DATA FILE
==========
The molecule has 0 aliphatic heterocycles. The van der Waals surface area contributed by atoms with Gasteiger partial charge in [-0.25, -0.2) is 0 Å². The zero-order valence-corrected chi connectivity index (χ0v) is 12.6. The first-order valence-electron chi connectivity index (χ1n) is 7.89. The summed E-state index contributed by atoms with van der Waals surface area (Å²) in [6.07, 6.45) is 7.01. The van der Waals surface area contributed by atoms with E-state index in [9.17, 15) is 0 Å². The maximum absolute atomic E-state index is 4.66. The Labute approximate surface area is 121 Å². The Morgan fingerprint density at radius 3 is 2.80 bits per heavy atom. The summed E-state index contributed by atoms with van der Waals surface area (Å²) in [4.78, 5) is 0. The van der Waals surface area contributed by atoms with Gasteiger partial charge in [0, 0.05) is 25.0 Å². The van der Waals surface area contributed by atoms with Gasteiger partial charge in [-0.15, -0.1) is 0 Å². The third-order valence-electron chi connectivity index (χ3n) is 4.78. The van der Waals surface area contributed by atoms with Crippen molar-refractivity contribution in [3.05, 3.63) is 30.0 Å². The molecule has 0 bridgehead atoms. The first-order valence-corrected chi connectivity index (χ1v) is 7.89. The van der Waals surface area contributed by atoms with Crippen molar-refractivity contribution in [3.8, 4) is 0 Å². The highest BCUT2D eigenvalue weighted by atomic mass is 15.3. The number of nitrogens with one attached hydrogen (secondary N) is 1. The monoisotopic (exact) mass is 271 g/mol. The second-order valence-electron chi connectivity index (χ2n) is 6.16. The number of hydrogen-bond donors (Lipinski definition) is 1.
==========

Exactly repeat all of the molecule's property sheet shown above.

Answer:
The molecule has 0 aliphatic heterocycles. The van der Waals surface area contributed by atoms with Gasteiger partial charge in [-0.25, -0.2) is 0 Å². The zero-order valence-corrected chi connectivity index (χ0v) is 12.6. The first-order valence-electron chi connectivity index (χ1n) is 7.89. The summed E-state index contributed by atoms with van der Waals surface area (Å²) in [6.07, 6.45) is 7.01. The van der Waals surface area contributed by atoms with E-state index in [9.17, 15) is 0 Å². The maximum absolute atomic E-state index is 4.66. The Labute approximate surface area is 121 Å². The Morgan fingerprint density at radius 3 is 2.80 bits per heavy atom. The summed E-state index contributed by atoms with van der Waals surface area (Å²) in [4.78, 5) is 0. The van der Waals surface area contributed by atoms with Gasteiger partial charge in [0, 0.05) is 25.0 Å². The van der Waals surface area contributed by atoms with Gasteiger partial charge in [-0.15, -0.1) is 0 Å². The third-order valence-electron chi connectivity index (χ3n) is 4.78. The van der Waals surface area contributed by atoms with Crippen molar-refractivity contribution in [3.05, 3.63) is 30.0 Å². The molecule has 0 bridgehead atoms. The first-order valence-corrected chi connectivity index (χ1v) is 7.89. The van der Waals surface area contributed by atoms with Crippen molar-refractivity contribution in [3.8, 4) is 0 Å². The highest BCUT2D eigenvalue weighted by atomic mass is 15.3. The number of nitrogens with one attached hydrogen (secondary N) is 1. The monoisotopic (exact) mass is 271 g/mol. The second-order valence-electron chi connectivity index (χ2n) is 6.16. The number of hydrogen-bond donors (Lipinski definition) is 1.